In the world, there are mainly two legal systems: common law and civil law. Both are to protect justice and manage how people live together. Yet, they go about these goals quite differently.

The common law tradition started in England during the Middle Ages. It heavily uses past court decisions and the principle of stare decisis. This means courts can look back at what’s been decided before and use that to help in new cases.

On the other hand, civil law systems rely mostly on written laws created by lawmakers. Judges in these places must stick very close to what these written laws say. They don’t have as much freedom to make new laws through their decisions.

This is a big dividing line between common law and civil law. Common law lets judges use their judgment more. Civil law puts more focus on obeying what’s already written in law books.

Common Law Civil Law
Relies on judicial precedents and the principle of stare decisis Based primarily on comprehensive legal codes and statutes enacted by legislative bodies
Allows courts to adapt the law to new situations and evolving societal norms Requires judges to strictly apply the codified laws, with less latitude for interpretation
Emphasizes the role of judicial discretion in shaping the law Prioritizes the primacy of legislatively enacted, codified statutory laws

The differences between common law and civil law run deep. They affect how laws are read, followed, and made in countries all over the globe.

Comparison of Common Law and Civil Law


The common law system has been key in shaping laws in the United States and around the globe. It’s based on stare decisis, a rule where courts must follow earlier decisions. This helps make sure the law stays steady and fair.

Yet, the system is also flexible. This happens when judges think over past cases to decide new ones. This mix of using past cases and judge’s own thought is what makes common law grow and change as time goes on. It can respond to new issues as society changes.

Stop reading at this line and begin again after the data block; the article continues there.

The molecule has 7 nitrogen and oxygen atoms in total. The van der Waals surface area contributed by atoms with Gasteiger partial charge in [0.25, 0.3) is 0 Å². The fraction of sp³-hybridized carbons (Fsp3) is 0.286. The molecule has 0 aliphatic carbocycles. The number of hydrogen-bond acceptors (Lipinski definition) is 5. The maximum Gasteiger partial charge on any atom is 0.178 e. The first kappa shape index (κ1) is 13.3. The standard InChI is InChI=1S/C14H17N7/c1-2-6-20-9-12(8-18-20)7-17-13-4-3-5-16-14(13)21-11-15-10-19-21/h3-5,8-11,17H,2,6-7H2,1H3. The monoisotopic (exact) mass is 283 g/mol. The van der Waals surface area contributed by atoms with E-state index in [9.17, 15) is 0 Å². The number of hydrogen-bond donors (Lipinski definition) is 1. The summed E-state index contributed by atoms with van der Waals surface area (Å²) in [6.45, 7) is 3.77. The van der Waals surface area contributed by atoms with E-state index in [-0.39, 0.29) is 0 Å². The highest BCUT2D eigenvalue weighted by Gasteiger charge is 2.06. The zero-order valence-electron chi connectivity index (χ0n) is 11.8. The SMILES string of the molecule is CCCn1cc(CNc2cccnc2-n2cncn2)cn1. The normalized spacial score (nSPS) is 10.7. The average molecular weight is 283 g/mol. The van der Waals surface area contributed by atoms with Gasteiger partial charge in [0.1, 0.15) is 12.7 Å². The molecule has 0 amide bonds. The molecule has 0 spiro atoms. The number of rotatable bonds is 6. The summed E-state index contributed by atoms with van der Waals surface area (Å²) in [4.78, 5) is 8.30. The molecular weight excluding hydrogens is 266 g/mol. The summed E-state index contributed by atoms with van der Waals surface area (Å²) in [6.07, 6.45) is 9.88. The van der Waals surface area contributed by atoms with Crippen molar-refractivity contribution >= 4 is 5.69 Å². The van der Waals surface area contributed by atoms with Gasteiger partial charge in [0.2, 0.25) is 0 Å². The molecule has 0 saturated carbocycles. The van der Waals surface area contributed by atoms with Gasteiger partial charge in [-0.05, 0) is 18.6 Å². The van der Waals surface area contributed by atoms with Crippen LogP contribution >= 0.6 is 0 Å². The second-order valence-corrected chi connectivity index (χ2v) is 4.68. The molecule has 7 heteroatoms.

Civil law systems, on the other hand, mainly use written laws created by governments. They see judges more as fact checkers than as decision makers.

The combination of sticking to old practices while also finding new solutions helps the common law system stand strong. Even as laws become more complex, common law ideas remain crucial. They make sure justice is served fairly and effectively.


What is common law?

Common law is a system based on court decisions and precedents. It doesn’t rely on detailed, written laws. Stare decisis is its core principle. This means courts use past rulings in similar cases.

How does common law differ from civil law?

There’s a big difference between common law and civil law. Common law uses previous court decisions. Civil law is based on written statutes passed by lawmakers. In civil law, judges must strictly follow these laws.

What is the principle of stare decisis?

The common law is guided by stare decisis. This principle makes courts use past cases’ decisions. It aims to keep the law stable and fair for all.

How does common law evolve over time?

Common law changes as new cases are decided. Unlike civil law, it’s not fixed by written rules. Judges interpret laws to fit current issues. This keeps the law up-to-date with society.

Does common law exist without any statutory laws?

No. Common law combines both judge-made and statutory law. Statutes are sometimes used to modify the common law. This mix is a main aspect of the common law system.